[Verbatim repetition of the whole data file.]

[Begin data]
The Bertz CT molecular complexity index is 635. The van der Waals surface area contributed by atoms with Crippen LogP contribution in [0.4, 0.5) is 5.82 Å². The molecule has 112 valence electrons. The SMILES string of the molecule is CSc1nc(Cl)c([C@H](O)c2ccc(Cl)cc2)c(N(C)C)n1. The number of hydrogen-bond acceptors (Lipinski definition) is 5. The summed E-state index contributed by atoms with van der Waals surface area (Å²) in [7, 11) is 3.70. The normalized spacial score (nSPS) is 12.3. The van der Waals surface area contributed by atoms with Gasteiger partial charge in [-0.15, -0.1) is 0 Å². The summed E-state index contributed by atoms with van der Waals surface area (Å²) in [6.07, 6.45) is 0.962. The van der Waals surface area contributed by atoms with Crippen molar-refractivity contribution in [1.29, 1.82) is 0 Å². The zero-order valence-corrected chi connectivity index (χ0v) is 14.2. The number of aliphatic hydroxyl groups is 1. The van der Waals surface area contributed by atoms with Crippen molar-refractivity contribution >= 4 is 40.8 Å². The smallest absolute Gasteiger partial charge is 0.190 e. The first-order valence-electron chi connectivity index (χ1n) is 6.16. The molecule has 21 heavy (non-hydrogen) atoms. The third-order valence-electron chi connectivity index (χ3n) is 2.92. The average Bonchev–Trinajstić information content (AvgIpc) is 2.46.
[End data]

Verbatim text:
The Bertz CT molecular complexity index is 635. The van der Waals surface area contributed by atoms with Crippen LogP contribution in [0.4, 0.5) is 5.82 Å². The molecule has 112 valence electrons. The SMILES string of the molecule is CSc1nc(Cl)c([C@H](O)c2ccc(Cl)cc2)c(N(C)C)n1. The number of hydrogen-bond acceptors (Lipinski definition) is 5. The summed E-state index contributed by atoms with van der Waals surface area (Å²) in [7, 11) is 3.70. The normalized spacial score (nSPS) is 12.3. The van der Waals surface area contributed by atoms with Gasteiger partial charge in [-0.15, -0.1) is 0 Å². The summed E-state index contributed by atoms with van der Waals surface area (Å²) in [6.07, 6.45) is 0.962. The van der Waals surface area contributed by atoms with Crippen molar-refractivity contribution in [1.29, 1.82) is 0 Å². The zero-order valence-corrected chi connectivity index (χ0v) is 14.2. The number of aliphatic hydroxyl groups is 1. The van der Waals surface area contributed by atoms with Crippen molar-refractivity contribution >= 4 is 40.8 Å². The smallest absolute Gasteiger partial charge is 0.190 e. The first-order valence-electron chi connectivity index (χ1n) is 6.16. The molecule has 21 heavy (non-hydrogen) atoms. The third-order valence-electron chi connectivity index (χ3n) is 2.92. The average Bonchev–Trinajstić information content (AvgIpc) is 2.46.